High-visibility close call yields timeless lessons learned.
On July 16, 2013, Italian astronaut Luca Parmitano and NASA astronaut Chris Cassidy began a planned six-hour and fifteen-minute extravehicular activity (EVA) to connect a series of cables at the International Space Station. About 44 minutes into the EVA, Parmitano reported that there was “a lot of water” on the back of his head, inside his helmet. It was more than could be attributed to sweat this early into an EVA and came on the heels of a CO2 sensor failure in his spacesuit, minutes before.
By the time Parmitano was returning to the ISS airlock about 25 minutes later, there was between one and one-and-a-half liters of water in his helmet, covering his eyes, ears, and nose, and moving toward his mouth. “Just imagine walking around with your eyes closed in a fishbowl. Really, that’s what was going on at that… moment,” Parmitano would later say.
“By now, the upper part of the helmet is full of water and I can’t even be sure that the next time I breathe I will fill my lungs with air and not liquid,” Parmitano wrote of his struggle to return to the airlock in blog post on the European Space Agency’s website. Later, as the ISS crew was repressurizing the airlock, Parmitano contemplated his options, writing, “Now that we are repressurizing, I know that if the water does overwhelm me, I can always open the helmet. I’ll probably lose consciousness, but in any case, that would be better than drowning inside the helmet.”
EVA 23 was labeled as a high-visibility close call by NASA and examined by a Mishap Investigation Board (MIB) chaired by Chris Hansen, the Manager of the Extra Vehicular Activity Office at Johnson Space Center. Hansen presented Lessons Learned from the investigation at APPEL KS’s Project Knowledge Expo, earlier this year.
The ground teams weren’t aware of how serious the situation was until hours later, when Parmitano described what happened. Because water behaves differently in space, clinging to objects, much of the water in Parmitano’s helmet was stuck to his head and face. Parmitano’s measured reaction to the dangerous situation is credited with saving his life.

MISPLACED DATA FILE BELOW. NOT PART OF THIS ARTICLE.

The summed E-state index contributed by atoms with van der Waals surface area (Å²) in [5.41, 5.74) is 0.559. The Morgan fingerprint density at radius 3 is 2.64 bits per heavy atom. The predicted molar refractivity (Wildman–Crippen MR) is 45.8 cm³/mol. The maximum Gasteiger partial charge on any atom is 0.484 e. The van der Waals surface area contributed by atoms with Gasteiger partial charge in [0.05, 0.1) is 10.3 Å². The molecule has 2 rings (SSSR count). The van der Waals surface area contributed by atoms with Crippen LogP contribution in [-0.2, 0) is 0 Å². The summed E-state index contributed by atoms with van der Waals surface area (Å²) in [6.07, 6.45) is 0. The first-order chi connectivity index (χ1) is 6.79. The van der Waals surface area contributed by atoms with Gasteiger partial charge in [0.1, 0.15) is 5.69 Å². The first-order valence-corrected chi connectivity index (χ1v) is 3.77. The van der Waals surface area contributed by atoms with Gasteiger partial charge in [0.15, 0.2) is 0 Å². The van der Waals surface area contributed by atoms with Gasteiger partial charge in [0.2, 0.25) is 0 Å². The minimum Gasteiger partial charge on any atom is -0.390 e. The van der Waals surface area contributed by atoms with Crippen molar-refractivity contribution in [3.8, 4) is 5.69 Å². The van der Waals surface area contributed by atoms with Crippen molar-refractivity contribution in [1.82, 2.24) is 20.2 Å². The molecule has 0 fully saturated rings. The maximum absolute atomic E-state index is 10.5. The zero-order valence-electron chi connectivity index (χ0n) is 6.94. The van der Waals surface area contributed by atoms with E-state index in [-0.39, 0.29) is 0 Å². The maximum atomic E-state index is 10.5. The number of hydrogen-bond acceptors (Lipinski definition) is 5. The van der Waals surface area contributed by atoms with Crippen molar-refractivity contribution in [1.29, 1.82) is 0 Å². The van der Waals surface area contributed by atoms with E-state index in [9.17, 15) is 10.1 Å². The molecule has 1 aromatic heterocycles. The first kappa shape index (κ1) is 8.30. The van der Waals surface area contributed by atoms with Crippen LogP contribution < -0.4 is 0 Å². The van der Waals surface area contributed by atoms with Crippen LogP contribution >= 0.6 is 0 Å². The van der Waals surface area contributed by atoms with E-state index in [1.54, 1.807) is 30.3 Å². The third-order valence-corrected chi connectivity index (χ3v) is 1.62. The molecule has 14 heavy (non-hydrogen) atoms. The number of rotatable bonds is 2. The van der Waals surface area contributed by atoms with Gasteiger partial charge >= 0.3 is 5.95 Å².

After the team realized how serious the incident was, the key question for investigators was “How could it have been prevented?”
The early focus during the EVA centered on a possible leak in the drink bag that astronauts wear on their chests, inside the suit. Previous designs had leaked before. Parmitano was instructed to drink the bag dry to eliminate it as a possible source. But the drink bag design Parmitano was wearing had never leaked and water continued to build in his helmet after the bag was dry.
The drink bag was also initially believed to be the source of about half a liter of water discovered in Parmitano’s suit after EVA 22. The water hadn’t interfered with the EVA. Parmitano first became aware of it when the airlock was pressurized. A misunderstanding led to the belief that Parmitano “didn’t drink at all” from the bag, which wasn’t full following EVA 22. He had actually said, of the water, he didn’t “drink it all.”
In fact, both drink bags were tested following EVA 23, and neither one leaked. Had that check been done after EVA 22, the high-visibility close call of EVA 23 might have been avoided.
The cause of the water in Parmitano’s helmet was complex and at least partially obscured because of the peculiar behavior of water in zero gravity. Contamination in the suit’s Fan Pump Separator clogged small holes in the device and blocked water from flowing properly. Instead, the water entered the suit’s air system and flowed into the helmet.
The same failure has occurred at Johnson Space Center, but gravity causes the water to pool inside the fan and stalls it. Had the fan stalled during EVA 23, it would have stopped pushing water toward Parmitano’s helmet. But in zero gravity, the water clung to the fan housing, worked its way around the fan, then travelled up.
During the investigation, NASA gathered a panel of talented engineers from varied backgrounds, which created a high degree of cognitive diversity. This quickly produced results. Panel members immediately began asking questions that pointed the investigation in the right direction.
The investigation identified three proximate causes, five root causes, and led to 49 recommendations, which NASA issued publicly in early 2014, leading to many significant changes.
Parmitano summed up his experience in the blog, “Space is a harsh, inhospitable frontier and we are explorers, not colonizers. The skills of our engineers and the technology surrounding us make things appear simple when they are not, and perhaps we forget this sometimes. Better not to forget.”
To learn more about EVA 23 and the other Project Knowledge Expo sessions, click here.